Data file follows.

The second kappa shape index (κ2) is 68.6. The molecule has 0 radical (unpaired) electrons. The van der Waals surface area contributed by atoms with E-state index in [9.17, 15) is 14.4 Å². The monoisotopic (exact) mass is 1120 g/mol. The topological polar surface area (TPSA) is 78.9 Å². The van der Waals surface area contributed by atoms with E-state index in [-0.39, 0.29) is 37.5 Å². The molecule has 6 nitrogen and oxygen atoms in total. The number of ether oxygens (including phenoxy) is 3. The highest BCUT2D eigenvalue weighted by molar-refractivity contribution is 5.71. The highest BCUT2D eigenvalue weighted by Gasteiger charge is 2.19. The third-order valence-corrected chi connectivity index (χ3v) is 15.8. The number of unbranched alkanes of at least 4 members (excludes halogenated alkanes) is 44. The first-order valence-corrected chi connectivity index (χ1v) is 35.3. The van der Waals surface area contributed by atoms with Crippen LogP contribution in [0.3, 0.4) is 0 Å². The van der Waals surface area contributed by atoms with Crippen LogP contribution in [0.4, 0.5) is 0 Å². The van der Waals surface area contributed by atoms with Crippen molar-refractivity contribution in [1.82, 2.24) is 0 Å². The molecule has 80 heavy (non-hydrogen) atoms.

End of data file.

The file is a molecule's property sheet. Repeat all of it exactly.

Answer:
The second kappa shape index (κ2) is 68.6. The molecule has 0 radical (unpaired) electrons. The van der Waals surface area contributed by atoms with E-state index in [9.17, 15) is 14.4 Å². The monoisotopic (exact) mass is 1120 g/mol. The topological polar surface area (TPSA) is 78.9 Å². The van der Waals surface area contributed by atoms with E-state index in [-0.39, 0.29) is 37.5 Å². The molecule has 6 nitrogen and oxygen atoms in total. The number of ether oxygens (including phenoxy) is 3. The highest BCUT2D eigenvalue weighted by molar-refractivity contribution is 5.71. The highest BCUT2D eigenvalue weighted by Gasteiger charge is 2.19. The third-order valence-corrected chi connectivity index (χ3v) is 15.8. The number of unbranched alkanes of at least 4 members (excludes halogenated alkanes) is 44. The first-order valence-corrected chi connectivity index (χ1v) is 35.3. The van der Waals surface area contributed by atoms with Crippen LogP contribution in [0.3, 0.4) is 0 Å². The van der Waals surface area contributed by atoms with Crippen LogP contribution in [0.4, 0.5) is 0 Å². The van der Waals surface area contributed by atoms with Crippen molar-refractivity contribution in [1.82, 2.24) is 0 Å². The molecule has 80 heavy (non-hydrogen) atoms.